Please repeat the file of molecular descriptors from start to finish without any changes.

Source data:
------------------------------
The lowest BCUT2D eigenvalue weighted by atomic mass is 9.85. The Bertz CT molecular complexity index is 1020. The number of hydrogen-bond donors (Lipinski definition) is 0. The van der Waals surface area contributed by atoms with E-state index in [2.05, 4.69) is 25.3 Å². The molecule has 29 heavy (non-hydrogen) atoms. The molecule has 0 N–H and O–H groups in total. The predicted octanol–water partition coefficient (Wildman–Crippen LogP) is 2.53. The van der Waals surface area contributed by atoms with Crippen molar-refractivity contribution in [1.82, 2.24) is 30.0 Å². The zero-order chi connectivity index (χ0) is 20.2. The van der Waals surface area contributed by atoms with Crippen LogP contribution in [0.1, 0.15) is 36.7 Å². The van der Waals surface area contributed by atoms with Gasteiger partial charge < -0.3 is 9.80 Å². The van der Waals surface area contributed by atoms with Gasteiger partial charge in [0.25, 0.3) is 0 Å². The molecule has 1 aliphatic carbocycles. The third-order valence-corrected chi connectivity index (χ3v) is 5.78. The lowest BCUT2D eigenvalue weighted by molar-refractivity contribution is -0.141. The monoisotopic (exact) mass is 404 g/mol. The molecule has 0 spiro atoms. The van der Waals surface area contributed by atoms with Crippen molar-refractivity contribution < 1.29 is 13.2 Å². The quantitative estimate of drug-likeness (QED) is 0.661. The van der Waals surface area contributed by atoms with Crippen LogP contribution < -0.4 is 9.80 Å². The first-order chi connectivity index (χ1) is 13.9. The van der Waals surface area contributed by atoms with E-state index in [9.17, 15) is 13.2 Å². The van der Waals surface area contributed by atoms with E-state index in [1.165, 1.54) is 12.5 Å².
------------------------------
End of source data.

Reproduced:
The lowest BCUT2D eigenvalue weighted by atomic mass is 9.85. The Bertz CT molecular complexity index is 1020. The number of hydrogen-bond donors (Lipinski definition) is 0. The van der Waals surface area contributed by atoms with E-state index in [2.05, 4.69) is 25.3 Å². The molecule has 29 heavy (non-hydrogen) atoms. The molecule has 0 N–H and O–H groups in total. The predicted octanol–water partition coefficient (Wildman–Crippen LogP) is 2.53. The van der Waals surface area contributed by atoms with Crippen molar-refractivity contribution in [1.82, 2.24) is 30.0 Å². The zero-order chi connectivity index (χ0) is 20.2. The van der Waals surface area contributed by atoms with Crippen LogP contribution in [0.1, 0.15) is 36.7 Å². The van der Waals surface area contributed by atoms with Gasteiger partial charge < -0.3 is 9.80 Å². The van der Waals surface area contributed by atoms with Gasteiger partial charge in [0.25, 0.3) is 0 Å². The molecule has 1 aliphatic carbocycles. The third-order valence-corrected chi connectivity index (χ3v) is 5.78. The lowest BCUT2D eigenvalue weighted by molar-refractivity contribution is -0.141. The monoisotopic (exact) mass is 404 g/mol. The molecule has 0 spiro atoms. The van der Waals surface area contributed by atoms with Crippen molar-refractivity contribution < 1.29 is 13.2 Å². The quantitative estimate of drug-likeness (QED) is 0.661. The van der Waals surface area contributed by atoms with Crippen LogP contribution < -0.4 is 9.80 Å². The first-order chi connectivity index (χ1) is 13.9. The van der Waals surface area contributed by atoms with E-state index in [9.17, 15) is 13.2 Å². The van der Waals surface area contributed by atoms with E-state index in [1.165, 1.54) is 12.5 Å².